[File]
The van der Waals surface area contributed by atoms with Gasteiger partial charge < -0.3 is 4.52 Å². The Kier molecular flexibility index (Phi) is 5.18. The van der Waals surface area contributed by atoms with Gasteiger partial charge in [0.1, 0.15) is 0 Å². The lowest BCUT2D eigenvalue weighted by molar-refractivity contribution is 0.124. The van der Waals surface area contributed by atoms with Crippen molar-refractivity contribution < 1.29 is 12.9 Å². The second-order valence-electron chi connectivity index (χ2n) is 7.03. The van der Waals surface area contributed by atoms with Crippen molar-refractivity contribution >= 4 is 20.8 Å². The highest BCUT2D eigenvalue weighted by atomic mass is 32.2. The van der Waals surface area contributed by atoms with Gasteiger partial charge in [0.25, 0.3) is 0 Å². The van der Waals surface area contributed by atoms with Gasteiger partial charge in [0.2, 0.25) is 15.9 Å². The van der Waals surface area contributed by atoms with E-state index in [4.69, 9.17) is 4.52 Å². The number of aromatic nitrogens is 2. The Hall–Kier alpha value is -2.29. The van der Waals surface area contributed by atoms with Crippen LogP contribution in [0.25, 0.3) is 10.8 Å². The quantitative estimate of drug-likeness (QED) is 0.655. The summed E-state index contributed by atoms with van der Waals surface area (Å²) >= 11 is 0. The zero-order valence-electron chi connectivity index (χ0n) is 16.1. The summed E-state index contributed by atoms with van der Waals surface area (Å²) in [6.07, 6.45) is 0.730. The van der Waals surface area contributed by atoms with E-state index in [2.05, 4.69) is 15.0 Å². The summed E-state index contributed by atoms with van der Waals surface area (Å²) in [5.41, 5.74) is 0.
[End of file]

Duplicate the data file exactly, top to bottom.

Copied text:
The van der Waals surface area contributed by atoms with Gasteiger partial charge < -0.3 is 4.52 Å². The Kier molecular flexibility index (Phi) is 5.18. The van der Waals surface area contributed by atoms with Gasteiger partial charge in [0.1, 0.15) is 0 Å². The lowest BCUT2D eigenvalue weighted by molar-refractivity contribution is 0.124. The van der Waals surface area contributed by atoms with Crippen molar-refractivity contribution < 1.29 is 12.9 Å². The second-order valence-electron chi connectivity index (χ2n) is 7.03. The van der Waals surface area contributed by atoms with Crippen molar-refractivity contribution >= 4 is 20.8 Å². The highest BCUT2D eigenvalue weighted by atomic mass is 32.2. The van der Waals surface area contributed by atoms with Gasteiger partial charge in [0.25, 0.3) is 0 Å². The van der Waals surface area contributed by atoms with Gasteiger partial charge in [0.2, 0.25) is 15.9 Å². The van der Waals surface area contributed by atoms with E-state index in [4.69, 9.17) is 4.52 Å². The number of aromatic nitrogens is 2. The Hall–Kier alpha value is -2.29. The van der Waals surface area contributed by atoms with Crippen LogP contribution in [0.25, 0.3) is 10.8 Å². The quantitative estimate of drug-likeness (QED) is 0.655. The summed E-state index contributed by atoms with van der Waals surface area (Å²) >= 11 is 0. The zero-order valence-electron chi connectivity index (χ0n) is 16.1. The summed E-state index contributed by atoms with van der Waals surface area (Å²) in [6.07, 6.45) is 0.730. The van der Waals surface area contributed by atoms with E-state index in [2.05, 4.69) is 15.0 Å². The summed E-state index contributed by atoms with van der Waals surface area (Å²) in [5.41, 5.74) is 0.